By tearing down harmful conventions, Teiya Kasahara 笠原 貞野 is transforming the opera world
Photo credit: Eric Moniz.
See the original article on the Faculty of Arts & Science News Page, written by Cynthia Macdonald.
Opera is considered by many to be the most powerful of art forms. With its signature blend of music, art and theatre, it has been taking audiences on journeys to the deepest reaches of their souls for more than 300 years.
But opera has serious problems, too. Its canon is rife with storylines that are racist, sexist and offensive in other ways; its history has been beset by harmful casting and staging decisions. Opera is also governed by a rigid system of vocal classification that has created problems for developing singers, even affecting how they view themselves offstage.
This tension — between upholding opera’s power and beauty on the one hand, and radically changing it on the other — is what motivates Teiya Kasahara 笠原 貞野. Described as a “force of nature” by the Toronto Star, this queer, trans, mixed-race, non-binary performer is bringing opera to a whole new generation by reimagining beloved classics. And by creating new work that doesn’t just push boundaries, so much as it destroys them.
As June ends, Kasahara is finishing their term as Artist-in-Residence at the Mark S. Bonham Centre for Sexual Diversity Studies. The position supports artists whose work centres on LGBTQ2S+ lives, communities, histories and cultures, and expressly concentrates on the relationship between art, activism and social justice.
In addition to sharing their life experience with students and learning from other scholars, Kasahara has been developing a show that recently saw its first public workshop. Entitled Little Mis(s)gender, the project was inspired by the rigidly-gendered Mr. Men and Little Miss series of children’s books by Roger Hargreaves.
“The show deals with the notion of how we are subtly prescribed gender attributes, and how that is very binary for children,” Kasahara says. “And also how that relates to my experience as an opera singer — growing up and training in institutions where this voice categorization system, known as the Fach system, is very much used in how teachers teach, how directors cast, and how you’re seen in the industry.”
While they were still a teenager, Kasahara’s teachers deemed them to be a lyric coloratura soprano. This high, agile voice type is exemplified by trills, runs and acrobatics; in fact, lyric coloraturas have been called the “show-offs” of the opera world.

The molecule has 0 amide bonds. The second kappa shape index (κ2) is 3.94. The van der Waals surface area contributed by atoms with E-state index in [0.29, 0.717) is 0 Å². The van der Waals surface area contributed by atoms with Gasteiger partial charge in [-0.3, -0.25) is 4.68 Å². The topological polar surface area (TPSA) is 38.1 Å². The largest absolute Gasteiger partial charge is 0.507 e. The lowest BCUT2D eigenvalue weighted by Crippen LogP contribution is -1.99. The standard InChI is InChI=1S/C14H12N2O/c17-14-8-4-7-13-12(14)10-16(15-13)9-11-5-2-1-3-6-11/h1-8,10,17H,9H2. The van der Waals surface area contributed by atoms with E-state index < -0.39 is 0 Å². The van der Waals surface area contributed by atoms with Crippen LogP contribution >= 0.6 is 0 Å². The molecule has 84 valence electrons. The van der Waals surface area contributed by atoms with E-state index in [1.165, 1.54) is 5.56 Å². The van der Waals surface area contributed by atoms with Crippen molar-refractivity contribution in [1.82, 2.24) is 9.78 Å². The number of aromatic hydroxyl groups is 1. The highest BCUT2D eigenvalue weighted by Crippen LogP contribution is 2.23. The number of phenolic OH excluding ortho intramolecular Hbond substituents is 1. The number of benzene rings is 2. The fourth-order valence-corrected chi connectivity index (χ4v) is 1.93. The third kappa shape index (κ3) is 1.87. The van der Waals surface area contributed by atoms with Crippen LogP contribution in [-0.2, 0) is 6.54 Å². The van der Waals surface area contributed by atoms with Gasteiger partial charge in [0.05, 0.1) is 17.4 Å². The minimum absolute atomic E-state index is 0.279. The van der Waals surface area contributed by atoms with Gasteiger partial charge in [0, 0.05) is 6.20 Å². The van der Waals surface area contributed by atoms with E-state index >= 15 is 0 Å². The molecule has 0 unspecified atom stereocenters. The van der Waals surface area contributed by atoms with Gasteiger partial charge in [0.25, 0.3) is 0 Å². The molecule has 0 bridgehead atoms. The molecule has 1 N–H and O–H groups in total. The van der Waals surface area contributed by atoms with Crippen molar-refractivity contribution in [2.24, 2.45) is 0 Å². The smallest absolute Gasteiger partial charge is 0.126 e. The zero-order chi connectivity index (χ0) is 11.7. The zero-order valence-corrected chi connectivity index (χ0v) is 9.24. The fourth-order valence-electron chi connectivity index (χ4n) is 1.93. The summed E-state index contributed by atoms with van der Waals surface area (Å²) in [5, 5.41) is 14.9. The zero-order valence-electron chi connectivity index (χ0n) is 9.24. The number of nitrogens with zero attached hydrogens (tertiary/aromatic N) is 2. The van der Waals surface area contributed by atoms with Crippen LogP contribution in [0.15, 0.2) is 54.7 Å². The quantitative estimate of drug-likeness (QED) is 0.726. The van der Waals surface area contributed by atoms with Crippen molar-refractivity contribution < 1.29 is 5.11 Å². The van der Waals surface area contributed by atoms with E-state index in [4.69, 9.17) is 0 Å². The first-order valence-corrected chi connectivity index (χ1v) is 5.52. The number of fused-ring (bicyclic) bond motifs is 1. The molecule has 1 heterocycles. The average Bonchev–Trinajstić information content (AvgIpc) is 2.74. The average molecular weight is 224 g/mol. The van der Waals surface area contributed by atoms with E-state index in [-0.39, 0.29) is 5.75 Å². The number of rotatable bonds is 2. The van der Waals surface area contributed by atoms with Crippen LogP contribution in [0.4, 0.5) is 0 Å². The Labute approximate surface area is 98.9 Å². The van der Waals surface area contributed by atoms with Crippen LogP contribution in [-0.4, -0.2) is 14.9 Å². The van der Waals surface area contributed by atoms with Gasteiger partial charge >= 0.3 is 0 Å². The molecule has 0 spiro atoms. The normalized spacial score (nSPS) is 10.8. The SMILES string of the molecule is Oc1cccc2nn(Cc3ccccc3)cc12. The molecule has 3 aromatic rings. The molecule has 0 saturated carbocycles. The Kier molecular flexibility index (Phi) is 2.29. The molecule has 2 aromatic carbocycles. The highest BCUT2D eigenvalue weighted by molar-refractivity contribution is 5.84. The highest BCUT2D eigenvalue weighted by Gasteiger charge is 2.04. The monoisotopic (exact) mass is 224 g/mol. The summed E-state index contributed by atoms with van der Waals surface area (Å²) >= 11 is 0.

And yet coming into their late twenties, the singer realized that performing roles traditionally written for lyric coloratura voices just didn’t feel right.
To that point, they say, “I didn’t know I was queer or different, because I was so heavily focused on fitting in. On whitewashing myself, straightwashing myself. And just fitting into that voice type that I had: that feminine, bubbly, positive and light character I’d be playing, with few exceptions. In order to succeed as a singer professionally, I really trained myself to embody this persona that would fit in the industry.”
Having trained in university, performed as a member of the Canadian Opera Company’s Ensemble Studio, and sung traditional roles all over the world, Kasahara decided to take a break. They started exploring new and long-buried skills such as writing, acting, Japanese taiko drumming and athletics.
“I struggled for five or six years,” they say, “knowing that I needed to be queer: to feel seen and safe, and not have to hide myself.”
Some five years ago, Kasahara developed their signature show at Toronto’s Buddies in Bad Times Theatre. Called The Queen In Me, it centres and refashions a key character in Mozart’s The Magic Flute — one who is only onstage for some 12 minutes, but who famously sings a series of fast staccato notes before reaching one of the highest notes ever written for a singer: a high F above high C.
“The queen stops the opera mid-show, and starts to rail against oppression in the industry,” Kasahara says. “The show has kind of opened up a Pandora’s box for me — to be able to express my struggles, but also to reclaim them, heal them, and find catharsis for myself. And hopefully, for others as well.”
Since then, the multidisciplinary artist has been ceaselessly innovating. In 2021, the company they co-founded, Amplified Opera, was selected as the Canadian Opera Company’s first participant in its Disruptor-in-Residence program. It’s a program designed to support increased equity, diversity and inclusivity through activities that foster community engagement.
And outside of work, Kasahara has been entertaining the community in other ways — notably as “the Balcony Soprano” at the start of the COVID-19 pandemic.
“On about March 13 of 2020,” they recall, “everything collapsed. I wanted to do something that would uplift me as well as sharing with others.” They initially led their co-op of artists’ condos in a karaoke singalong, which gave way to solo singing.
“I started singing and people loved it: they would stop walking their dog and look up. I ended up doing every performance twice, so people wouldn’t miss it.”
It’s but one example of the ways in which Kasahara takes hold of a difficult problem, and doesn’t let go until it’s solved.
“I love opera,” they state firmly. “I love to sing it, to hear it, to witness it. We have such a rich and glorious canon of music to draw from. And at the same time, opera can be misogynistic, homophobic, transphobic and racist: all of these things.
“One of my biggest passions is to re-examine that canon and see how we can engage with this art in a careful, thoughtful way. To advocate for more resources and opportunities to create new work. And, most importantly, to harm and hurt less in the future.”
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